People have been asking what the Constitution says about the removal and appointment of Ministers. The answer is simple.
Section 71 Subsection 3 indicates that “Ministers shall be appointed by the President and shall, before assuming the functions of their office, take and subscribe to the prescribed oaths”
On the other hand, Section 71 Subsection 4(b) adds that “the office of a Minister shall become vacant
(b) on his or her appointment being revoked by the President;
Hence it is clear that it is the President who has the power to appoint and remove Ministers. The fact that his power base came from a Coalition could have persuasive influence on him to consult coalition partners in making such appointments or removal. However, it is not mandatory under the Constitution to consult anyone in appointing or removing a Vice President or Minister.
The only condition imposed on the president in making appointments to the office of Vice President and Minister, is indicated in Section 72, Subsection 1 of the Constitution which reads:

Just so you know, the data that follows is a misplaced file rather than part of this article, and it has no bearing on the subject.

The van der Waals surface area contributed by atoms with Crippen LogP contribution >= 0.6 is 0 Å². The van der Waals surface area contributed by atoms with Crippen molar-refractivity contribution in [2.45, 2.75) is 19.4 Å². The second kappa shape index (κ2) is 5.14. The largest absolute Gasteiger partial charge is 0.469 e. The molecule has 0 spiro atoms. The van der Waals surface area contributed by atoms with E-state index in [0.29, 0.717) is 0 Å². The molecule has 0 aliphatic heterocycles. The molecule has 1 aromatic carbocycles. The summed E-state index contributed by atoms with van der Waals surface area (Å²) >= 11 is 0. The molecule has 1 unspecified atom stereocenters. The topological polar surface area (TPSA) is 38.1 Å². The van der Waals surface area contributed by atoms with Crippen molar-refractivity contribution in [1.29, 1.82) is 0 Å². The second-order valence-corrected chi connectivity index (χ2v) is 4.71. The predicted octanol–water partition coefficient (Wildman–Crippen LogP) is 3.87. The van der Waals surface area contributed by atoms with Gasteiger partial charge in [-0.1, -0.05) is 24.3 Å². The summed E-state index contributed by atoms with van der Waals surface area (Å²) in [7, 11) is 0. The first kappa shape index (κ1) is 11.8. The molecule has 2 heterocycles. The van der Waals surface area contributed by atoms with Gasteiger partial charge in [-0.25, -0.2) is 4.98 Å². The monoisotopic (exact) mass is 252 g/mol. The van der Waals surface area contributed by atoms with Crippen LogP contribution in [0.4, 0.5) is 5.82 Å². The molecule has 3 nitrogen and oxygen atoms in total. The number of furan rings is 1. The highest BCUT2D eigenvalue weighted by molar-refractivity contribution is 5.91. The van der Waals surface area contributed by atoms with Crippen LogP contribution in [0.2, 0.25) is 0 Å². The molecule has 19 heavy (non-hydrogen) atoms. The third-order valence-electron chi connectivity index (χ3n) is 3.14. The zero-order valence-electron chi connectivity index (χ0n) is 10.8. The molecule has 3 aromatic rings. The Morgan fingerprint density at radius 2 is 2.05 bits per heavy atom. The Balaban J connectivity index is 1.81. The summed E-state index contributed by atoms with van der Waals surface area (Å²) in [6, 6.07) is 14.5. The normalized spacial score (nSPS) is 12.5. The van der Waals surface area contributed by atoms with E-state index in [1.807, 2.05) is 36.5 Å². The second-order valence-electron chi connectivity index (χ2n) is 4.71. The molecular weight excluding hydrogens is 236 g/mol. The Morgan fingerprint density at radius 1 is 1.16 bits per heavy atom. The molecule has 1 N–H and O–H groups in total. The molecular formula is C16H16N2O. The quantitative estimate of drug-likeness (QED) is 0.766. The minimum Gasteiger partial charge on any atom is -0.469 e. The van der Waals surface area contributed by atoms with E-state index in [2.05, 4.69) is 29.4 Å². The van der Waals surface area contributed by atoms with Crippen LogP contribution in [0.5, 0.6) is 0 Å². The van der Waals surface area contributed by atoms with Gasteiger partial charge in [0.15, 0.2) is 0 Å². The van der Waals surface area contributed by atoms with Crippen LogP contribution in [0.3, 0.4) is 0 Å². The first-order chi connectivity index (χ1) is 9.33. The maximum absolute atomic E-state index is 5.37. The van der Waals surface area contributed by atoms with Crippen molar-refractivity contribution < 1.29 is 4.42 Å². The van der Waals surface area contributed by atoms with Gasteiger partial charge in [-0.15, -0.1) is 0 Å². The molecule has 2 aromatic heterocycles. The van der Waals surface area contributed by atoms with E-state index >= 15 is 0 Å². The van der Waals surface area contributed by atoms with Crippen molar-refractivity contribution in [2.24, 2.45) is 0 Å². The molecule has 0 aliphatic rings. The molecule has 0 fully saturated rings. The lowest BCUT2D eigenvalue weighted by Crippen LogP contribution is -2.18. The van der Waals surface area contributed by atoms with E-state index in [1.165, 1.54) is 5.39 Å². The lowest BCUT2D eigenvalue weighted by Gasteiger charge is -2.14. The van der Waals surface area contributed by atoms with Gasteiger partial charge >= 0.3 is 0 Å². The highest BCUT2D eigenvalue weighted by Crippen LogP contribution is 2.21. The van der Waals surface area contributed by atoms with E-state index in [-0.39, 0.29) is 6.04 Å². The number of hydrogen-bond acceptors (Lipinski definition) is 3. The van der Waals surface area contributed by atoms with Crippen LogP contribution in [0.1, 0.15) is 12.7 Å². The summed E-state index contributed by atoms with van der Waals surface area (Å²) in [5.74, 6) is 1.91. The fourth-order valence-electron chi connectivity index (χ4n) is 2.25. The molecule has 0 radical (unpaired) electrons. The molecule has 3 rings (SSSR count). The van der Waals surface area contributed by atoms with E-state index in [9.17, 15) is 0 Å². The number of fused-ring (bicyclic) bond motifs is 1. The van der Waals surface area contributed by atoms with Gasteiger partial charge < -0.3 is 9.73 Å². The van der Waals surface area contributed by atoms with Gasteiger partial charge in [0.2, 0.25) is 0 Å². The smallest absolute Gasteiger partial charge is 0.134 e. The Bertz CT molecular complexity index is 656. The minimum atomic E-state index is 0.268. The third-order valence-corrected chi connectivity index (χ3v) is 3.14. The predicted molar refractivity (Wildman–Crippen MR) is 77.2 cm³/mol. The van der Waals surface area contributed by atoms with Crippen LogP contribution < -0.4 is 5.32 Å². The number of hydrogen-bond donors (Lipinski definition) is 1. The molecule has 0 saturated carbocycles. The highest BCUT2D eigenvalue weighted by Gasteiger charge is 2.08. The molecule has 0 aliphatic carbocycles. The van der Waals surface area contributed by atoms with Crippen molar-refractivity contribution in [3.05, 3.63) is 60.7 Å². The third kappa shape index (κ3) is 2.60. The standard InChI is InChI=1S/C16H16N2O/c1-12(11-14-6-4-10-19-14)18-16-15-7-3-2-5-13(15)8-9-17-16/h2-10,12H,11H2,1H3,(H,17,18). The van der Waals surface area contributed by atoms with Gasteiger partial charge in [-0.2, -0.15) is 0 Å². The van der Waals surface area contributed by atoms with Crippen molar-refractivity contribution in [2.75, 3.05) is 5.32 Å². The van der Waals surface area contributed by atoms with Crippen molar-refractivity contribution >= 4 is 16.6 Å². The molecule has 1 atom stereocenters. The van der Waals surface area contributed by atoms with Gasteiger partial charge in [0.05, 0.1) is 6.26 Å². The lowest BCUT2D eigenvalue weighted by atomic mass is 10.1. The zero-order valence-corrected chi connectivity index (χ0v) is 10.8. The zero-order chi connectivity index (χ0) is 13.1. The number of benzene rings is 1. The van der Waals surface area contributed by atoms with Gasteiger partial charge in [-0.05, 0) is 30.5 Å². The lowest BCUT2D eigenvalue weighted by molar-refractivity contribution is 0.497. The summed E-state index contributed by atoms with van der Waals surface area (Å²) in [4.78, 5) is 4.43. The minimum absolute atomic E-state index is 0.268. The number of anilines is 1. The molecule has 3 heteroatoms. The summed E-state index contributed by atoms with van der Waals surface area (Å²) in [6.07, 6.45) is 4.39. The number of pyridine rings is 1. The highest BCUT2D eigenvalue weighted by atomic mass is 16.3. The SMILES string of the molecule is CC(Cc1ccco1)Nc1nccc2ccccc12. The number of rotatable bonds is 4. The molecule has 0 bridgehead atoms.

“(1) The Vice-President and Ministers shall be responsible for such departments of state or other business of the Government as the President may assign to them. In making such assignments, the President shall have regard to the desirability of ensuring that such responsibilities are entrusted to competent persons with relevant qualifications or experience.’’
This is how matters stand as people await the appointment of a Minister of Interior.